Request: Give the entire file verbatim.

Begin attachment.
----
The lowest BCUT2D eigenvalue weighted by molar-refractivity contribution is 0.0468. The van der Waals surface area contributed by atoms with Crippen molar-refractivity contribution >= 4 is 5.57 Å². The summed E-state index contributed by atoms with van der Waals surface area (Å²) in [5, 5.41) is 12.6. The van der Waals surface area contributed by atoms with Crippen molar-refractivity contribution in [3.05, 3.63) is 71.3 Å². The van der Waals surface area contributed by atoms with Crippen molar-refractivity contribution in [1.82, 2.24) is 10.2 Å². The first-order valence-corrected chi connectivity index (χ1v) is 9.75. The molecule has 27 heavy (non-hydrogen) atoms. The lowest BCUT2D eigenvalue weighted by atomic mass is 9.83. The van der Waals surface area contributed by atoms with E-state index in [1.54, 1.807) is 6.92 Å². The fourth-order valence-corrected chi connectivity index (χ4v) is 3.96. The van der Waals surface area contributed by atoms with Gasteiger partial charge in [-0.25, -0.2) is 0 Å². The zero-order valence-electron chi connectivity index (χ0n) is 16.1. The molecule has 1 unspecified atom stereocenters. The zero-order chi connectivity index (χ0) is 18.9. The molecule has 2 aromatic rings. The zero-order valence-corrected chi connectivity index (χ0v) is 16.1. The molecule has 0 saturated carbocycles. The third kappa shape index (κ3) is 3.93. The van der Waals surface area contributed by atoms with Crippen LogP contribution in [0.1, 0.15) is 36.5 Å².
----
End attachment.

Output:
The lowest BCUT2D eigenvalue weighted by molar-refractivity contribution is 0.0468. The van der Waals surface area contributed by atoms with Crippen molar-refractivity contribution >= 4 is 5.57 Å². The summed E-state index contributed by atoms with van der Waals surface area (Å²) in [5, 5.41) is 12.6. The van der Waals surface area contributed by atoms with Crippen molar-refractivity contribution in [3.05, 3.63) is 71.3 Å². The van der Waals surface area contributed by atoms with Crippen molar-refractivity contribution in [1.82, 2.24) is 10.2 Å². The first-order valence-corrected chi connectivity index (χ1v) is 9.75. The molecule has 27 heavy (non-hydrogen) atoms. The lowest BCUT2D eigenvalue weighted by atomic mass is 9.83. The van der Waals surface area contributed by atoms with E-state index in [1.54, 1.807) is 6.92 Å². The fourth-order valence-corrected chi connectivity index (χ4v) is 3.96. The van der Waals surface area contributed by atoms with Gasteiger partial charge in [-0.25, -0.2) is 0 Å². The zero-order valence-electron chi connectivity index (χ0n) is 16.1. The molecule has 1 unspecified atom stereocenters. The zero-order chi connectivity index (χ0) is 18.9. The molecule has 2 aromatic rings. The zero-order valence-corrected chi connectivity index (χ0v) is 16.1. The molecule has 0 saturated carbocycles. The third kappa shape index (κ3) is 3.93. The van der Waals surface area contributed by atoms with Crippen LogP contribution in [0.1, 0.15) is 36.5 Å².